15 February 2007

Vulture Funds? More like vermin funds

I am not particularly acquainted with the world of high finance. Until I watched a Newsnight report last night I had not heard of Vulture Funds To be honest I wish I hadn’t. Some news items revolt even this jaded soul – this was one of them.

A Vulture Fund is a financial organisation that specialises in buying securities in “distressed environments”, such as equities that are near bankruptcy. Companies are not their only target: they also buy up public debt at very low prices. Then seek to recoup the whole of the original debt plus interest. They are not averse to suing governments in order to freeze their assets. International courts have at times prevented countries from paying to other debtors because one of these funds had requested an embargo.

Today a high court judge in London will rule whether a vulture fund can extract more than $40m from Zambia for a debt which it bought for less than $4m. Martin Kalunga-Banda, Zambian presidential adviser and a consultant to Oxfam told Newsnight, "That $40m is equal to the value of all the debt relief we received last year."

Caroline Pearce from the Jubilee Debt campaign told Newsnight last night. "Profiteering doesn't get any more cynical than this. Zambia has been planning to spend the money released from debt cancellation on much-needed nurses, teachers and infrastructure: this is what debt cancellation is intended for not to line the pockets of businessmen based in rich countries."

Debt Advisory International (DAI) manages a number of vulture funds which buy up the debts of highly indebted poor countries cheaply and then sue for the original value of the debt plus interest. Zambia. In 1979 the Romanian government lent Zambia money to buy Romanian tractors. Zambia was unable to keep up the payments and in 1999 Romania and Zambia negotiated to liquidate the debt for $3m. Before the deal could be finalised one of DAI's vulture funds stepped in and bought the debt from Romania for less than $4m. They are now suing the Zambian government for the original debt plus interest which they calculate at over $40m and they expect to win.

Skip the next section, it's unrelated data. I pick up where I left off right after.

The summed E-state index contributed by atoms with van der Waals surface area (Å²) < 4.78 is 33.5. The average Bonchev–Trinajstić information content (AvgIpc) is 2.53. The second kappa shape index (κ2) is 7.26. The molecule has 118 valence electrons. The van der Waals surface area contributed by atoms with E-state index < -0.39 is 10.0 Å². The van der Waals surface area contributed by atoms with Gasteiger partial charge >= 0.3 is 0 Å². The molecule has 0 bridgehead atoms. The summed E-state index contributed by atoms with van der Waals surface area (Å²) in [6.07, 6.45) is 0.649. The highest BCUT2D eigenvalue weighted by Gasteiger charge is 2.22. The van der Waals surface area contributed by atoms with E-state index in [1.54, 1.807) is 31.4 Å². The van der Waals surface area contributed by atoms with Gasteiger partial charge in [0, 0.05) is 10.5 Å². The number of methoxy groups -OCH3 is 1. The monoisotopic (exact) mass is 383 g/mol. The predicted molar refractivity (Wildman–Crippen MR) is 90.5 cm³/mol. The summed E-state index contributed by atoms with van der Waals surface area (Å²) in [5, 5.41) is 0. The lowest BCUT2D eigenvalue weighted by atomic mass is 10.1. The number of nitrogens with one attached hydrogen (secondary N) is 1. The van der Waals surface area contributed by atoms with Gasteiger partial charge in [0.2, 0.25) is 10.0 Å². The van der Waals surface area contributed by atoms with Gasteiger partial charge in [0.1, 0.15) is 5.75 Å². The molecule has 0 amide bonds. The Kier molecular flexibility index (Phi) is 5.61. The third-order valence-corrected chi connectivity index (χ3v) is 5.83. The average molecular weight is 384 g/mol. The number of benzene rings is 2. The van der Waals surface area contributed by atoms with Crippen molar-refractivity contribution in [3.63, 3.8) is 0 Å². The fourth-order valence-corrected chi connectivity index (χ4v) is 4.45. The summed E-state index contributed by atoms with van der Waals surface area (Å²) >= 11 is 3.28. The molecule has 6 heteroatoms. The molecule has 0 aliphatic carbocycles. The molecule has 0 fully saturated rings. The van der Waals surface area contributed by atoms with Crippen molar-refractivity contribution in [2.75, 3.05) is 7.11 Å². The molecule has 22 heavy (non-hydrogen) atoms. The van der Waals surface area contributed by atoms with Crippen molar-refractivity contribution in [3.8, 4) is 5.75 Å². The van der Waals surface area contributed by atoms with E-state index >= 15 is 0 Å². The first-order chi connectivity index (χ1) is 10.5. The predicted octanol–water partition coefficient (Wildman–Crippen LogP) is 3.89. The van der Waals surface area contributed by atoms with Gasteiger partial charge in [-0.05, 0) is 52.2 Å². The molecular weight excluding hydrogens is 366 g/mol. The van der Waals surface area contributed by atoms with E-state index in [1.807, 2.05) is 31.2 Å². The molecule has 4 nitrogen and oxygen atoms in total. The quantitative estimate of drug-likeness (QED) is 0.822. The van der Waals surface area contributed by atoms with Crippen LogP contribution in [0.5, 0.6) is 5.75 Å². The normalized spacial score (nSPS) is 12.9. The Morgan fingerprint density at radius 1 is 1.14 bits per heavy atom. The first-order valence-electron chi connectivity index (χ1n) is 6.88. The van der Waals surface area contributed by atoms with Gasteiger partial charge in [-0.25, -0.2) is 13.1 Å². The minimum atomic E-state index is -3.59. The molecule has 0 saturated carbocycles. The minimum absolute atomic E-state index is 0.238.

Five years ago Gordon Brown told the United Nations that the vulture funds were perverse and immoral: "We particularly condemn the perversity where Vulture Funds purchase debt at a reduced price and make a profit from suing the debtor country to recover the full amount owed - a morally outrageous outcome". But the vulture funds are still operating.

DAI is not alone. In 1986 Paul Singer’s firm Elliot Asociates paid $11m for some discounted Peruvian debt and then threatened to bankrupt the country unless they paid $58m. They got their $58m. The company is now suing the Republic of the Congo (Congo Brazzaville) for $400m for a debt they bought for $10m.

Back in Britain the Zambian case has seen much legal discussion about allegations of bribery. The Zambian legal team - led by William Blair QC - Tony Blair's brother, has argued that a $2m bribe was offered to the former Zambian President to make it easier for the vulture funds to claim their money. They showed the court an email disclosed in the Zambia case saying that a payment to the "President's favourite charity" had allowed them to do a more favourable deal. ".
The Jubilee Debt Campaign told Newsnight that they are calling on Gordon Brown to turn his moral outrage about vulture funds into action if he becomes Prime Minister and change the law to make the Zambian case the last to appear in a British court.

Vermin seems to be more appropriate a description than vulture for these people.

UPDATE: Tony Barclay, the CEO of Development Alternatives inc has left a comment on this blogy seeking to distance the work of his company from those of Debt Advisory International. Click here for further details.

5 comments:

Steve Bates said...

Vultures? vermin? vampires seems appropriate to me. I had never heard of these funds, either. They remind me, on a larger scale, of "dead janitor" insurance policies which some corporations take out on their lowest-level employees, so that the corp. benefits, not the employee's family. But vulture funds are dead janitor policies writ large, so that whole nations suffer. How repulsive!

jams o donnell said...

Dead janitor? again preying if indirectly on the most vulnerable of their employees. How nice, I don;t think

CC said...

Wal-Mart and several other large companies have had these shameful practices exposed. They bank on the general statistics of working class enjoying a shorter life span due to poor health care and health maintenance. I worked with a lady that lost her husband in a car accident. She was infuriated when it was revealed that Wal-Mart collected on his death. That was years ago, and I don't think that she had any legal recourse in the matter.

jams o donnell said...

I think this is one of those things which is perfectly legal but morally reprehensible. It angers me that firms will collect on the deaths of theur most lowly and vulnerable workers. I suppose from their perspective it offsets any benefits paid to the person's family - not that it would be very much I suppose.

Giacomo said...

Fascinating in-depth article on the direct human consequences of vulture funds in poor African nations